’Heaven forbid the penis’: Texas students to brandish sex toys in protest of guns on campus

© Jessica Jin
In response to a new state law that will allow gun owners to bring their weapons on campus, hundreds of students at the University of Texas at Austin are planning to open-carry items that still aren’t allowed in classes: dildos.

Governor Greg Abbott (R-Texas) signed a bill into law that allows people with concealed-carry permits to bring their guns into most places on university campuses starting August 1, 2016. Now thousands of students have signed up to “strap gigantic swinging dildos to our backpacks” in protest of the new law on August 24 next year, the first day of classes after the law comes into force. The #CocksNotGlocks hashtag is getting Twitter to stand at attention.

READ MORE: Guns galore: Texas legalizes open carry in public, on campus

The “Open (DILDO) Carry” protest is the brainchild of 24-year-old Jessica Jin, a recent graduate of UT Austin.

"'You're carrying a gun to class? Yeah well I'm carrying a HUGE DILDO,'" Jin says in the Facebook event's description. "Just about as effective at protecting us from sociopathic shooters, but much safer for recreational play."


The idea came to Jin while she was sitting in traffic and listening to reports about the recent strings of campus shootings. “I felt a lot of frustration at those who were still trying to explain away or make excuses for this repeated pattern of violence and said to myself, ‘Man, these people are such dildos,’” she said.

This led the curious alumna to discover that there is a law on the books in Texas that specifically prohibits sex toys in school buildings. To Jin, the contrast between dildos being banned in classrooms and weapons being welcomed is nothing short of ridiculous.

“The State of Texas has decided that it is not at all obnoxious to allow deadly concealed weapons in classrooms, however it DOES have strict rules about free sexual expression, to protect your innocence,” Jin wrote on the Facebook page. “You would receive a citation for taking a DILDO to class before you would get in trouble for taking a gun to class. Heaven forbid the penis.”

The event was created the same day that a student was killed in a shooting at Texas Southern University and another died at Northern Arizona University, and only about a week after the deadliest campus shooting of the year in Roseburg, Oregon.

READ MORE: Texas Southern University on lockdown after 2 shot, 1 fatally

As of Monday afternoon, 4,800 have indicated on the event’s Facebook page that they will be participating, while around 1,000 marked that they may be joining the “strap in.”

The logistics and cost of thousands of students equipping themselves with plastic penises is pretty daunting, and Jin is looking into a novel solution for to satisfy her protest needs.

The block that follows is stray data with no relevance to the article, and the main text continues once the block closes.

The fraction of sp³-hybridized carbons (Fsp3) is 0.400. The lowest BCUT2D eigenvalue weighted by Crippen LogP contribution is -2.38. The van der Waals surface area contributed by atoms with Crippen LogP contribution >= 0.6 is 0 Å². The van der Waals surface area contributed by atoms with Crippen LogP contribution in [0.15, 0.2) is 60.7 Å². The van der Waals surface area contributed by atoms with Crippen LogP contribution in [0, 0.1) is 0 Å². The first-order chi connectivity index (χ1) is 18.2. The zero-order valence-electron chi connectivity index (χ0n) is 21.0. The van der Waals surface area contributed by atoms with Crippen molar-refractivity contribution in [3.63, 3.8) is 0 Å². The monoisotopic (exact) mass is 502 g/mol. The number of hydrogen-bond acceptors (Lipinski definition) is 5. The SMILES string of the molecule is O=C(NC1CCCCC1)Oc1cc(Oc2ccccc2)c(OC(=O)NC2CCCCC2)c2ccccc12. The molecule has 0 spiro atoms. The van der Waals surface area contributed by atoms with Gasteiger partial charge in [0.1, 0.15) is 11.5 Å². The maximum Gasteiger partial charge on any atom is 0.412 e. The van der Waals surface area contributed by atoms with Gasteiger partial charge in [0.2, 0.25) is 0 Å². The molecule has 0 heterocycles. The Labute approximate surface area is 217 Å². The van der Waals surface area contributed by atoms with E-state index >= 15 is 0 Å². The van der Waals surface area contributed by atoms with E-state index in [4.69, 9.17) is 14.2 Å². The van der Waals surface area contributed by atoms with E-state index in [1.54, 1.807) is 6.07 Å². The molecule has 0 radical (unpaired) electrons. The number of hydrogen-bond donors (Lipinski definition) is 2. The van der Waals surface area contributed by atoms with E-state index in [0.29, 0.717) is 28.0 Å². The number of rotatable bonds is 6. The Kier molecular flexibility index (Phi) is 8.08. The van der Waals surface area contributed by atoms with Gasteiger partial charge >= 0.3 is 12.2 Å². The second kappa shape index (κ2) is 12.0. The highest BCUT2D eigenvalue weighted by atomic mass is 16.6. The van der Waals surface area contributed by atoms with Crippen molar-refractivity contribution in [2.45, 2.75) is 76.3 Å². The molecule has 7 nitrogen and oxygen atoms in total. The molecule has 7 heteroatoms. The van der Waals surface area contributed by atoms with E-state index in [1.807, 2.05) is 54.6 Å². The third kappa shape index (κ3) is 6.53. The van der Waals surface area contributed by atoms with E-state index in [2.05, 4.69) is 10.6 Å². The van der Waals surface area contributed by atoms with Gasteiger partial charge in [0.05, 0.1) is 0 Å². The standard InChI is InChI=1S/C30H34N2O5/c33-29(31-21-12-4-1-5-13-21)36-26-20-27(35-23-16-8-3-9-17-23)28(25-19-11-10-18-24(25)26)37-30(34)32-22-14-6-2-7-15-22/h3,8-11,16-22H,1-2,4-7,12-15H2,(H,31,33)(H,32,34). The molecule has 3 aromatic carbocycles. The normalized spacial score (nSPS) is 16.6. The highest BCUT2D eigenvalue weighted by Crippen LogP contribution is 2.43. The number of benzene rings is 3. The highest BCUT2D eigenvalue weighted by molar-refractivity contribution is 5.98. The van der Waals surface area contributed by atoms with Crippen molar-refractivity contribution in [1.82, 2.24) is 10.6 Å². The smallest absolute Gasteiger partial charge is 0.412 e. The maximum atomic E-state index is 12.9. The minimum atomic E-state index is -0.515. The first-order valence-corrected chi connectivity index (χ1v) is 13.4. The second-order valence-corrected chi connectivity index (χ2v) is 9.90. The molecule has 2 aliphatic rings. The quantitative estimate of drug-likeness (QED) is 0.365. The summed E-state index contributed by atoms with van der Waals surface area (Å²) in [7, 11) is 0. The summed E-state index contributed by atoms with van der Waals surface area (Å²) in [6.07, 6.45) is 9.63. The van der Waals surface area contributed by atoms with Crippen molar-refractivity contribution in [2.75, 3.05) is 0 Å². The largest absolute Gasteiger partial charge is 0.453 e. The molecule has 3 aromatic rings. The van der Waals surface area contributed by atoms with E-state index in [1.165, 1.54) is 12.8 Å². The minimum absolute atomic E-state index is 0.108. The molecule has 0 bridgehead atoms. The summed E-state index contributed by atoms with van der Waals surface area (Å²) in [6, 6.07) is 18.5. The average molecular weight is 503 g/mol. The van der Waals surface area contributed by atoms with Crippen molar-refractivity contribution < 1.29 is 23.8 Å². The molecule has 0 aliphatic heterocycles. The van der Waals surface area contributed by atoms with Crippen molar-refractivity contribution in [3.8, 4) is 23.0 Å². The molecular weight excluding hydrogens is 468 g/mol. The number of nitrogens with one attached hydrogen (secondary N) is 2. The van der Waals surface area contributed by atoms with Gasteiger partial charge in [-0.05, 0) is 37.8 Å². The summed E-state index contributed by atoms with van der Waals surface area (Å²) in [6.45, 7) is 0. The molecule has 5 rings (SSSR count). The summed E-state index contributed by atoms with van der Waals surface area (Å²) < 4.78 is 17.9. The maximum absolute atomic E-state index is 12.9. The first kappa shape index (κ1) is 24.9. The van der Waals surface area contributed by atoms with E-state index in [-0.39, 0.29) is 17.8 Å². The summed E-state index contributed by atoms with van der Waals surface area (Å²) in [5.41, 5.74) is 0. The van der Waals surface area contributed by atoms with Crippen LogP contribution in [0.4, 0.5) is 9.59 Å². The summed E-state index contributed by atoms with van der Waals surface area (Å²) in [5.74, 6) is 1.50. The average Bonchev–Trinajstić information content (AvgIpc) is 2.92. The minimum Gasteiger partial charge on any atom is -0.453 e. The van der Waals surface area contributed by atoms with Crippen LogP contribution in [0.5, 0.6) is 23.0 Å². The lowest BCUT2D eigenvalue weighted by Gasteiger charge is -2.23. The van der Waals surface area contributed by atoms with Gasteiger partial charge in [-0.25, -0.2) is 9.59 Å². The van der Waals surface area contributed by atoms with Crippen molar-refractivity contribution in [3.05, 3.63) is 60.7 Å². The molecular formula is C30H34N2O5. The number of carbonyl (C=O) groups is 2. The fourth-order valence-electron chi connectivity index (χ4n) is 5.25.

“I know that quality dildos, especially super large ones, can be a little pricey,” she notes in the Facebook page’s description. “If we can gather enough willing participants, I will personally take it upon myself to put in the time and legwork to find a dildo supplier sponsorship.”

The explosion of support for #CocksNotGlocks has also come with online threats made against Jin, which caused her to contact the Austin Police Department.

“People want me dead for a dildo,” Jin told the Houston Chronicle. “It’s the type of reaction that we could only hope to see from them when they hear of a child being gunned down in a classroom.”

Daniel Hamermesh, a professor of economics at UT Austin, is protesting the campus carry law with his own weapon: his resignation.

“I don’t want to bear the increased risk of facing a student in my office that gets disgruntled and pulls a gun out on me,” he says.

Other members of the University of Texas system are also against the new measure, not the least of which are UT Chancellor Bill McRaven, a former admiral, and UT Austin President George Fenves.

The campus-carry law doesn’t apply to private schools, and doesn't go into effect for community colleges until August 2017. It also includes a stipulation that allows individual universities to have some say in how the policy is implemented on their campuses. But Hamermesh isn’t confident that this leeway will be enough to allow universities to make meaningful decisions.

“Right now, the [UT Austin] president is holding a bunch of forums and has a committee designed to decide what they can limit in terms of the places where you can’t carry guns,” Hamermesh said. “But a general limit saying no guns in offices, I don’t think that’s going to happen, and similarly, no guns in classes, I don’t think that’s going to happen. You can’t do that politically given what the legislation was passed as.”

Arkansas, Kansas, Mississippi, Oregon and Wisconsin have passed similar laws, while Colorado, Idaho and Utah mandate that concealed guns are allowed on campus, regardless of the feelings of the individual schools.